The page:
Monday, March 31, 2014

Quick and Easy Tips To Make Your ESOL Students Love You: Part Two

Do you teach ESOL students in a mainstream setting?  Are you an ESOL teacher looking for tools to add to your teacher tookit?  Here is the second installment in my series Quick and Easy Tips to Make Your ESOL Students Love You.

We Are Family: Family is a central part of my students' lives.  As families work together to make it in America, my students keep the family intact by taking on roles such as caretaker, cook, and translator. Chances are, your students come from similar situations and you can use this experience as an asset and recreate the family environment in your classroom.  This starts with you being the firm and guiding head of the class while the students take on various roles to keep the class functioning (homework collector, record keeper, book captain, etc.).  The theme of family combined with a warm and nurturing learning environment will turn your classroom into a home away from home.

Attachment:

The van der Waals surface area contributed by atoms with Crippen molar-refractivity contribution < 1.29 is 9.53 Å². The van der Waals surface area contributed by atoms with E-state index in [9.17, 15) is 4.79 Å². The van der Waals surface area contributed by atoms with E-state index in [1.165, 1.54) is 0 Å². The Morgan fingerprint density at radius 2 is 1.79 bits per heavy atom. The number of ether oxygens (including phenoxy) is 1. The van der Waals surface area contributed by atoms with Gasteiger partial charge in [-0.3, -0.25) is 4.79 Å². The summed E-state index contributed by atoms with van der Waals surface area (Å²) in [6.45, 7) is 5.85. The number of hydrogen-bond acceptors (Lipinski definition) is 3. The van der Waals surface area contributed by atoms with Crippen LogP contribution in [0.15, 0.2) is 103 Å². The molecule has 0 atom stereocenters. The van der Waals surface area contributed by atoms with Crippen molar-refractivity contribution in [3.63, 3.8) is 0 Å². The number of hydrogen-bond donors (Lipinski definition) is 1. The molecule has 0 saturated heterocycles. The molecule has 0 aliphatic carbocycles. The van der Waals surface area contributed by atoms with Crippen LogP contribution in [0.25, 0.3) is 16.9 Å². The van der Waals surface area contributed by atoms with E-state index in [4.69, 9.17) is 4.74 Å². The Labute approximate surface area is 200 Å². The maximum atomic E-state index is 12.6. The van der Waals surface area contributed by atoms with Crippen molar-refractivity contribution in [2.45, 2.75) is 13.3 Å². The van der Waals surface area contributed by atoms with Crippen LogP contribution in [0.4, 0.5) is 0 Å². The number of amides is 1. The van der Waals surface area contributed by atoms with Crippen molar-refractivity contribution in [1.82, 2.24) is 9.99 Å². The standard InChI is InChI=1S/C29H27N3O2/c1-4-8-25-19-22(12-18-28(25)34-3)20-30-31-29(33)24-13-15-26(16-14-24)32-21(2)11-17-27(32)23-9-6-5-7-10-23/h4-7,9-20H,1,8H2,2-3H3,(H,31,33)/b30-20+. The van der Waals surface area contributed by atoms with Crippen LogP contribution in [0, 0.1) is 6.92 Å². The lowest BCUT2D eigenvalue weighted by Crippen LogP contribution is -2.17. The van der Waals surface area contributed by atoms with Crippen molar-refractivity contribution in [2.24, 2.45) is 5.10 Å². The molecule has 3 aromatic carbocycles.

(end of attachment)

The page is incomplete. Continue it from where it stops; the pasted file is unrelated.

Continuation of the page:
Don't Take it Personal: ESOL students come from around the world.  In some cases what is acceptable in their country is unacceptable in the United States.  This extends to ideas about race, gender, and religion.  If a student says or does something that you deem to be inappropriate, be willing to step back and talk it out with him rather than immediately react.  You may just be able to turn it into a valuable learning opportunity.

Always Have a Learning Opportunity: Depending on the proficiency level of your ESOL students, adjustments will have to be made to your lesson in order to be inclusive.  Try to find resources that will make your content accessible to ESOL students.  This could mean providing a video or leveled reading assignment that explains the content in simpler English.  It could also mean providing a set of visual aids or a computer/student generate simulation.  Carol Tomlinson from the University of Virginia is an expert on differentiation.  Check out her website for more ideas:

Allow Equal Opportunity to Demonstrate Mastery: Chances are your ESOL students are soaking up your content thanks to your differentiated lessons.  Depending on your students' proficiency level, it may be difficult for them to demonstrate this mastery through reading and writing.  Consider assigning project based assessments with choices that cover a variety of proficiency levels.  Project ideas include drawing, re-enacting, and completing CLOZE sentences.

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